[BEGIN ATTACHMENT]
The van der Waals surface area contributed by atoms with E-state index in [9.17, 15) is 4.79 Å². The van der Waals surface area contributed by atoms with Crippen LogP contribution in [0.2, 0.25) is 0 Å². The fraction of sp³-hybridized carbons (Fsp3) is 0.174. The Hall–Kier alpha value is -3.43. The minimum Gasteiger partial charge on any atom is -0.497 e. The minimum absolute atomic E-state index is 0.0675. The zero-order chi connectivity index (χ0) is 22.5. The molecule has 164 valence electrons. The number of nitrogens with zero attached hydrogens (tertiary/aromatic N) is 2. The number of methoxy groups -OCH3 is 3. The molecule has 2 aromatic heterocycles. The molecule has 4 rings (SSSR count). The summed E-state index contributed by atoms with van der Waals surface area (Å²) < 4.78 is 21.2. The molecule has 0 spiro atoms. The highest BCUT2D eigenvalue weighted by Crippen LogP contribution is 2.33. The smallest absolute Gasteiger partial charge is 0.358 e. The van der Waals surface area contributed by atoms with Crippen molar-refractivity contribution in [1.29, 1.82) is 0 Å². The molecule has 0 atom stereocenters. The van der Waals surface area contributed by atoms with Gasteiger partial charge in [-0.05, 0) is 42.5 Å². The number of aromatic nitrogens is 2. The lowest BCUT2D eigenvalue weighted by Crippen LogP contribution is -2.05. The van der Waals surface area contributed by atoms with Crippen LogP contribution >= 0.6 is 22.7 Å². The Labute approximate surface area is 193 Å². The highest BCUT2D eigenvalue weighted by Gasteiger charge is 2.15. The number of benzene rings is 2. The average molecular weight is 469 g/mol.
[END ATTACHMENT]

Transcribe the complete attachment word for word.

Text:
The van der Waals surface area contributed by atoms with E-state index in [9.17, 15) is 4.79 Å². The van der Waals surface area contributed by atoms with Crippen LogP contribution in [0.2, 0.25) is 0 Å². The fraction of sp³-hybridized carbons (Fsp3) is 0.174. The Hall–Kier alpha value is -3.43. The minimum Gasteiger partial charge on any atom is -0.497 e. The minimum absolute atomic E-state index is 0.0675. The zero-order chi connectivity index (χ0) is 22.5. The molecule has 164 valence electrons. The number of nitrogens with zero attached hydrogens (tertiary/aromatic N) is 2. The number of methoxy groups -OCH3 is 3. The molecule has 2 aromatic heterocycles. The molecule has 4 rings (SSSR count). The summed E-state index contributed by atoms with van der Waals surface area (Å²) < 4.78 is 21.2. The molecule has 0 spiro atoms. The highest BCUT2D eigenvalue weighted by Crippen LogP contribution is 2.33. The smallest absolute Gasteiger partial charge is 0.358 e. The van der Waals surface area contributed by atoms with Crippen molar-refractivity contribution in [1.29, 1.82) is 0 Å². The molecule has 0 atom stereocenters. The van der Waals surface area contributed by atoms with Gasteiger partial charge in [-0.05, 0) is 42.5 Å². The number of aromatic nitrogens is 2. The lowest BCUT2D eigenvalue weighted by Crippen LogP contribution is -2.05. The van der Waals surface area contributed by atoms with Crippen LogP contribution >= 0.6 is 22.7 Å². The Labute approximate surface area is 193 Å². The highest BCUT2D eigenvalue weighted by Gasteiger charge is 2.15. The number of benzene rings is 2. The average molecular weight is 469 g/mol.